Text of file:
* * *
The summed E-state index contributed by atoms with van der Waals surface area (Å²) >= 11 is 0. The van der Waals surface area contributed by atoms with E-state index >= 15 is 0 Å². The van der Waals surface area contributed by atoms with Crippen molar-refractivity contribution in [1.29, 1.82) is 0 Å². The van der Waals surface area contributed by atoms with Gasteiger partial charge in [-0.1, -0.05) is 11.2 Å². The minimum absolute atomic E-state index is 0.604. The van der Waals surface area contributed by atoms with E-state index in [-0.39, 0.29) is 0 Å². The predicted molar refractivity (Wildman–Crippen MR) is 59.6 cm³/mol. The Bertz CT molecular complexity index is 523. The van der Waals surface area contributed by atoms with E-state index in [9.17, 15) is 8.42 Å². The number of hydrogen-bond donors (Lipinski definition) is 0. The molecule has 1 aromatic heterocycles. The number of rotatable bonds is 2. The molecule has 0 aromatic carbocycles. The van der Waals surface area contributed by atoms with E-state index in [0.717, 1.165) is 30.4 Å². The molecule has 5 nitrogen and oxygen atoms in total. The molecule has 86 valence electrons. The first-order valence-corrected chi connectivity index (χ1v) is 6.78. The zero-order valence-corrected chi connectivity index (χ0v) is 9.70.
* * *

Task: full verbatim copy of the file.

The summed E-state index contributed by atoms with van der Waals surface area (Å²) >= 11 is 0. The van der Waals surface area contributed by atoms with E-state index >= 15 is 0 Å². The van der Waals surface area contributed by atoms with Crippen molar-refractivity contribution in [1.29, 1.82) is 0 Å². The van der Waals surface area contributed by atoms with Gasteiger partial charge in [-0.1, -0.05) is 11.2 Å². The minimum absolute atomic E-state index is 0.604. The van der Waals surface area contributed by atoms with E-state index in [-0.39, 0.29) is 0 Å². The predicted molar refractivity (Wildman–Crippen MR) is 59.6 cm³/mol. The Bertz CT molecular complexity index is 523. The van der Waals surface area contributed by atoms with E-state index in [9.17, 15) is 8.42 Å². The number of hydrogen-bond donors (Lipinski definition) is 0. The molecule has 1 aromatic heterocycles. The number of rotatable bonds is 2. The molecule has 0 aromatic carbocycles. The van der Waals surface area contributed by atoms with E-state index in [0.717, 1.165) is 30.4 Å². The molecule has 5 nitrogen and oxygen atoms in total. The molecule has 86 valence electrons. The first-order valence-corrected chi connectivity index (χ1v) is 6.78. The zero-order valence-corrected chi connectivity index (χ0v) is 9.70.